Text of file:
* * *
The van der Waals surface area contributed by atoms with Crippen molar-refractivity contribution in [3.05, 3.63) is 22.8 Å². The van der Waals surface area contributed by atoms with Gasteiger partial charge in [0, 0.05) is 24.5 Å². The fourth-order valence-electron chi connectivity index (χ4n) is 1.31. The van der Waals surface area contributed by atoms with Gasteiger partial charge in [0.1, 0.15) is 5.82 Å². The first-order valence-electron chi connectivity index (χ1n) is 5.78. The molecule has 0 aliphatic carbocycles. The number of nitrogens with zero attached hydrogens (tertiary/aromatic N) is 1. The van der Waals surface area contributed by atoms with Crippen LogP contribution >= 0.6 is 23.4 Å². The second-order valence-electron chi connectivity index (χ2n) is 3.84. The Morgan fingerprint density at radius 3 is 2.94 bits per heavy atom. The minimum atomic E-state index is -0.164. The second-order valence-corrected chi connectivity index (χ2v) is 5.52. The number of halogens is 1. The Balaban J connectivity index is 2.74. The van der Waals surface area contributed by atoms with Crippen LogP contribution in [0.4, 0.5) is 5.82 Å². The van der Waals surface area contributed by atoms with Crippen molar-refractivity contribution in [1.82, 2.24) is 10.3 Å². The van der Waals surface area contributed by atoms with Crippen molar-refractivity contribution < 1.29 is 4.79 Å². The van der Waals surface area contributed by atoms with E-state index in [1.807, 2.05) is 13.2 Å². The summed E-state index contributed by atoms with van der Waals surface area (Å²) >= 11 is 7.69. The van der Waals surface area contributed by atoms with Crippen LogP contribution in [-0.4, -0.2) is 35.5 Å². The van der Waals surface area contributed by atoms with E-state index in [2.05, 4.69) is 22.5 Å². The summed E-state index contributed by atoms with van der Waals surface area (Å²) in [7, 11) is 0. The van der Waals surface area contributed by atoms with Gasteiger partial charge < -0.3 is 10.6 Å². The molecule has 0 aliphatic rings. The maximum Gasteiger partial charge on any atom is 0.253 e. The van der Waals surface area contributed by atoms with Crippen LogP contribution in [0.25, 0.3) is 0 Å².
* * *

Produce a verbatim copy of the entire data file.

The van der Waals surface area contributed by atoms with Crippen molar-refractivity contribution in [3.05, 3.63) is 22.8 Å². The van der Waals surface area contributed by atoms with Gasteiger partial charge in [0, 0.05) is 24.5 Å². The fourth-order valence-electron chi connectivity index (χ4n) is 1.31. The van der Waals surface area contributed by atoms with Gasteiger partial charge in [0.1, 0.15) is 5.82 Å². The first-order valence-electron chi connectivity index (χ1n) is 5.78. The molecule has 0 aliphatic carbocycles. The number of nitrogens with zero attached hydrogens (tertiary/aromatic N) is 1. The van der Waals surface area contributed by atoms with Crippen LogP contribution >= 0.6 is 23.4 Å². The second-order valence-electron chi connectivity index (χ2n) is 3.84. The Morgan fingerprint density at radius 3 is 2.94 bits per heavy atom. The minimum atomic E-state index is -0.164. The second-order valence-corrected chi connectivity index (χ2v) is 5.52. The number of halogens is 1. The Balaban J connectivity index is 2.74. The van der Waals surface area contributed by atoms with Crippen LogP contribution in [0.4, 0.5) is 5.82 Å². The van der Waals surface area contributed by atoms with Crippen molar-refractivity contribution in [1.82, 2.24) is 10.3 Å². The van der Waals surface area contributed by atoms with Crippen molar-refractivity contribution < 1.29 is 4.79 Å². The van der Waals surface area contributed by atoms with E-state index in [1.807, 2.05) is 13.2 Å². The summed E-state index contributed by atoms with van der Waals surface area (Å²) >= 11 is 7.69. The van der Waals surface area contributed by atoms with Crippen LogP contribution in [-0.4, -0.2) is 35.5 Å². The van der Waals surface area contributed by atoms with E-state index in [2.05, 4.69) is 22.5 Å². The summed E-state index contributed by atoms with van der Waals surface area (Å²) in [7, 11) is 0. The van der Waals surface area contributed by atoms with Gasteiger partial charge < -0.3 is 10.6 Å². The molecule has 0 aliphatic rings. The maximum Gasteiger partial charge on any atom is 0.253 e. The van der Waals surface area contributed by atoms with Crippen LogP contribution in [0.25, 0.3) is 0 Å².